MOSIG Master 2ND
YEAR Research

YEAR 2018/2019

Formal concept analysis, extracting concepts found in a data set, can be expressed as a constraint satisfaction problem. Relational concept analysis deals simultaneously with several interrelated data sets. We aim at answering if it, or which part of it, can be expressed with constraints.

Formal concept analysis (FCA, [Ganter 1999]) is a data mining approach that identifies concepts within a data set. More precisely, from a set of data items, e.g., Researchers, identified by attributes, e.g., topic, age, it finds out concepts which are characterized by the set of objects sharing a set of attributes, e.g., Researchers in artificial intelligence of less than 25 years old.

Relational concept analysis (RCA, [Rouane-Hacene 2013]) enables to find *interdependent* concepts within *related* data sets, i.e., that Researchers are also characterised by the Papers they wrote and the Labs they belong to which, in turns, depend on other Researchers.
For that purpose, it splits the data in related datasets (here Researchers, Papers, Labs) which are processed individually by formal concept analysis.
The resulting concepts are then injected back to the initial FCA problems with the help of 'scaling operators' and formal concept analysis is performed again on these problems, for instance new attributes would be: has-some-members-as-Reserachers-in-AI-of-less-than-25-years-old, or wrote-all-her-papers-with-AI-Researchers.
This process is iterated until it reaches a fixed point, i.e., until no more concepts are added.

We use such techniques, in the ANR Elker project, to extract sameAs links in RDF data sets [Atencia 2014d, Vizzini 2017a]

A recent trend is to express data mining algorithms as constraint satisfaction problems (CSP) [Bessiere 2017, Guns 2017]. Such problems can then be solved automatically through techniques known as constraint programming. In that context, each solution of the constraint satisfaction problem corresponds to a concept for the corresponding data mining problem. This has been achieved for formal concept analysis whose principles may be expressed in a few constraints.

The goal of this work is to find out if it is possible to express relational concept analysis as a constraint satisfaction problem. For datasets without cycles, the answer should be positive as it simply consists in performing several FCA steps in a row. It however remains to express the mapping between both problems.

More interestingly, relational concept analysis is designed to work when there are cyclic dependencies between data sets and concepts, that a Researcher belongs to a Lab whose members are Researchers. This is what requires fixed point computation. This is not an obstacle to using constraint satisfaction since FCA is already the computation of a fixed point. However, this requires to be cleanly defined.

Hence, the contribution of this work would be to answer positively or negatively the raised question: is it possible or not to express relational concept analysis to constraint satisfaction. There is an option to answer this question partially, e.g., YES for acyclic RCA and NO for cyclic RCA, or to develop specific techniques to precise cases of RCA. The question could be investigated theoretically, by designing a constraint satisfaction problem equivalent to RCA, or practically, by finding encodings for such problems to CSP.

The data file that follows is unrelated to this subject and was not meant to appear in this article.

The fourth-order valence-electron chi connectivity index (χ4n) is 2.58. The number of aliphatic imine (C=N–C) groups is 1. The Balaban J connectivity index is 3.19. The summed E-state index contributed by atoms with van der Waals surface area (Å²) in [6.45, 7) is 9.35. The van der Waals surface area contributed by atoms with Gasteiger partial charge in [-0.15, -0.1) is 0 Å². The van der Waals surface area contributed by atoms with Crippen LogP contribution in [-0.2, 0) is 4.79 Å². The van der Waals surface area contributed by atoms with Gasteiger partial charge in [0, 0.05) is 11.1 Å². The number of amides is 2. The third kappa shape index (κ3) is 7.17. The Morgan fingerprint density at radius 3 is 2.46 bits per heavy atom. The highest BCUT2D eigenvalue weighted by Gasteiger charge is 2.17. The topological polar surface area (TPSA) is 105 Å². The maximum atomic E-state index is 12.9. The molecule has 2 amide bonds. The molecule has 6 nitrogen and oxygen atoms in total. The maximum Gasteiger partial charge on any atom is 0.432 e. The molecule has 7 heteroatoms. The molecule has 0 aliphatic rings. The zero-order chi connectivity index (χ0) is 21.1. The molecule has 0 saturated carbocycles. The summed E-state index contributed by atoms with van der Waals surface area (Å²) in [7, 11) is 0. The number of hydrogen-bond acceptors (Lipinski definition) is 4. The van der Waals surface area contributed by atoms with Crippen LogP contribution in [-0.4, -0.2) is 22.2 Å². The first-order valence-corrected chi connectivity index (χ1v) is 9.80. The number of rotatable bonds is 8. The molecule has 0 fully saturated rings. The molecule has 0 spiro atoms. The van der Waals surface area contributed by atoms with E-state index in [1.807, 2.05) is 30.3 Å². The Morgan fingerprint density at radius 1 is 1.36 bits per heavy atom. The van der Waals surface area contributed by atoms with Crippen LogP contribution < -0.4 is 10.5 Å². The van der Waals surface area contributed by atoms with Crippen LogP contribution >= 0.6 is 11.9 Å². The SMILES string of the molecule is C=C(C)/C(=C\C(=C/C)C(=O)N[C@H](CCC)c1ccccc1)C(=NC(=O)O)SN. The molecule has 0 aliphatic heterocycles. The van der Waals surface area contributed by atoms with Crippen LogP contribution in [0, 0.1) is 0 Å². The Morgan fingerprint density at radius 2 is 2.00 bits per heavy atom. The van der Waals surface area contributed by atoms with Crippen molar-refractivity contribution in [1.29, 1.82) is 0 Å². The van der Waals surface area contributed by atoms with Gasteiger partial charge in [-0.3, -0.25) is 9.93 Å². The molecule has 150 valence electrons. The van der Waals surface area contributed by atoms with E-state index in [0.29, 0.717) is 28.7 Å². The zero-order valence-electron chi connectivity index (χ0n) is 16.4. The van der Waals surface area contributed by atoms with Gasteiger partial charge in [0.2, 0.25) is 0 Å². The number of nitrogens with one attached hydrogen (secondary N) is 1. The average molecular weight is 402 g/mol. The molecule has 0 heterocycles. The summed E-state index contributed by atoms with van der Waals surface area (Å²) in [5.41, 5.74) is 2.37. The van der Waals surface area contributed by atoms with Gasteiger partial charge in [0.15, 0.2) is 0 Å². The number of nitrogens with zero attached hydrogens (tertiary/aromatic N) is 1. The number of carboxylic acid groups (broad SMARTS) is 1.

Answering this question, beside providing the opportunity to use constraint programming to perform relational concept analysis, would lead to new questions such as 'Can relational concept analysis be then reduced to formal concept analysis?' and especially provide an encoding for that.

**References:**

[Atencia 2014d] Manuel Atencia, Jérôme David, Jérôme Euzenat, What can FCA do for database link key extraction?, Proc. ECAI workshop on "what can FCA do for AI?", Prague (CK), 2014

[Bessiere 2017] Christian Bessiere, Luc De Raedt, Tias Guns, Lars Kotthoff, Mirco Nanni, Siegfried Nijssen, Barry O'Sullivan, Anastasia Paparrizou, Dino Pedreschi, Helmut Simonis, The Inductive Constraint Programming Loop, *IEEE Intelligent systems* 32(5):44-52, 2017

[Ganter 1999] Bernhard Ganter, Rudolf Wille, Formal concept analysis: mathematical foundations, Springer, Berlin (DE), 1999

[Guns 2017] Tias Guns, Anton Dries, Siegfried Nijssen, Guido Tack, Luc De Raedt, MiningZinc: A declarative framework for constraint-based mining, *Artificial intelligence* 244:6-29, 2017

[Hacene 2013a] Mohamed Rouane Hacene, Marianne Huchard, Amedeo Napoli, Petko Valtchev, Relational concept analysis: mining concept lattices from multi-relational data,
*Annals of Mathematics and Artificial Intelligence*

[Vizzini 2017a] Jérémy Vizzini, Data interlinking with relational concept analysis, Mémoire de Master Informatique, option Data science, Université Grenoble Alpes, 2017

**Links:**

- mOeX web site: https://moex.inria.fr

**Reference number: **
Proposal n°2456

**Master profile:**
M2R MOSIG, Artificial intelligence and the web profile.

**Advisor:**
Jérôme Euzenat (Jerome:Euzenat#inria:fr) and
Jérôme David (Jerome:David#inria:fr).

**Team:** The work will be carried out in the mOeX team common to
INRIA & Université Grenoble Alpes.
mOeX is dedicated to study knowledge evolution through adaptation.
It gather permanent researchers from the Exmo team which has taken an active part these past 15 years in the
development of the semantic web and more specifically ontology matching.

**Laboratory:**
LIG.

**Procedure:**
Contact us and provide vitæ and possibly motivation letter and references.